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Circular Reasoning

Measurement concepts are difficult for students of all ages (including adults). Some specific difficulties have been well documented by researchers:

  • Distinguishing between linear and area units in given situations
  • Realizing the effect of changes in linear dimensions on area
  • Using the correct vocabulary--perimeter vs. area vs. circumference
  • Understanding the concept of area itself, separate from the use of a magical formula
Given these difficulties, math teachers need to use a variety of tools and teaching aides to help students develop skills and meaning relative to measurement taks. Tandi Clausen-May (UK) has recently posted some Powerpoint demonstrations that use dynamic measurement visuals to help students.

The best of her work includes two visual demonstrations, both recently described in her article (see reference below). First, using an innovative approach I have not seen previously, Tandi uses moving points on circles and hexagons to illustrate why the value of pi is greater than 3. Second, Tandi explains why A=(pi)r2 is the appropriate formula for calculating the area of a circle by dynamically unfolding a "beaded" circle into a triangle. These demonstrations are good, innovative, and useful.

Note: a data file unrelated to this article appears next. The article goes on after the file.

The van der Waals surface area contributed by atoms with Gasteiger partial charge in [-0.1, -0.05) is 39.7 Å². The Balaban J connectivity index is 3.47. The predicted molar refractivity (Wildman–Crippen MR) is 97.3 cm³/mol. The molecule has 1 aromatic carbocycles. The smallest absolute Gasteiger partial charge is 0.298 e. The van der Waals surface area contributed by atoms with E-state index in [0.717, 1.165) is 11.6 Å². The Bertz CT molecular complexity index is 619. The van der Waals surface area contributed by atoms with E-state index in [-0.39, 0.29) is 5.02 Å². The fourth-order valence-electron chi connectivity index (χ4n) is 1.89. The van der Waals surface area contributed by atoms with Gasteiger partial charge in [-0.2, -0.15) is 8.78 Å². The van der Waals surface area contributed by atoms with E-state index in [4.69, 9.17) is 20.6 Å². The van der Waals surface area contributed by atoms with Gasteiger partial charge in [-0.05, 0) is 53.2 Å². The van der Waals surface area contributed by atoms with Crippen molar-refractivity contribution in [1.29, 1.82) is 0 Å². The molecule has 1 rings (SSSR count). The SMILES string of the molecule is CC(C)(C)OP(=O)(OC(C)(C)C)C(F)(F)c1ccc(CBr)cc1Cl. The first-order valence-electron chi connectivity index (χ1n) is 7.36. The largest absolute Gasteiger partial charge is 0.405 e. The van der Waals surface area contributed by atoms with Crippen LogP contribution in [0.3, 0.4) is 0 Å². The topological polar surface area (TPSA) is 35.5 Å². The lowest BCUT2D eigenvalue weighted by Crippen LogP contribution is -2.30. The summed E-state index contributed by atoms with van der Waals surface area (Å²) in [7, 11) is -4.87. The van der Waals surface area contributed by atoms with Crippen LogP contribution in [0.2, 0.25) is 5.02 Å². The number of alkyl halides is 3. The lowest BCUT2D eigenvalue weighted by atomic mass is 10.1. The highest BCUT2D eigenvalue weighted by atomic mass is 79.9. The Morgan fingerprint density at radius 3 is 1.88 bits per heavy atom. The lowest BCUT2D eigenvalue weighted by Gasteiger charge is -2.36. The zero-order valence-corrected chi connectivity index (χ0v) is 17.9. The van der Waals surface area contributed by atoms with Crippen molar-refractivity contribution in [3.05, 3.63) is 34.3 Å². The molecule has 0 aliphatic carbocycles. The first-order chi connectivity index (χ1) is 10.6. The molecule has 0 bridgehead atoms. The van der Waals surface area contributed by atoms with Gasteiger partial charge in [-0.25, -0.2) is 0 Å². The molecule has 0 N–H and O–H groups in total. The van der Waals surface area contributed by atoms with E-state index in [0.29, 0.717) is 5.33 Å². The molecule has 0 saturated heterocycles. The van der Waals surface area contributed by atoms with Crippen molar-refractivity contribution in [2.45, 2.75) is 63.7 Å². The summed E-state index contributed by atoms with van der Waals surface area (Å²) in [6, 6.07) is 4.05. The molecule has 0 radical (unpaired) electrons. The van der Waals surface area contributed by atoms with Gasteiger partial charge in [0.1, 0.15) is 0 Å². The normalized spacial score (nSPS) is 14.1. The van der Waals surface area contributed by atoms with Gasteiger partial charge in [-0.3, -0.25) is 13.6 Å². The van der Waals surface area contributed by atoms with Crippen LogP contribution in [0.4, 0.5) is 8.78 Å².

Less useful are her demonstrations as to either why A = lw is the formula for calculating the area of a rectangle or how this formula relates to the calculation of the area of a triangle or parallelogram.

And my thanks to Janet Mock (WWU) for connecting me with Tandi's ideas.

Source: T. Clausen-May's "Going Round in Circles," Micromath, Nov. 2006, pp. 42-44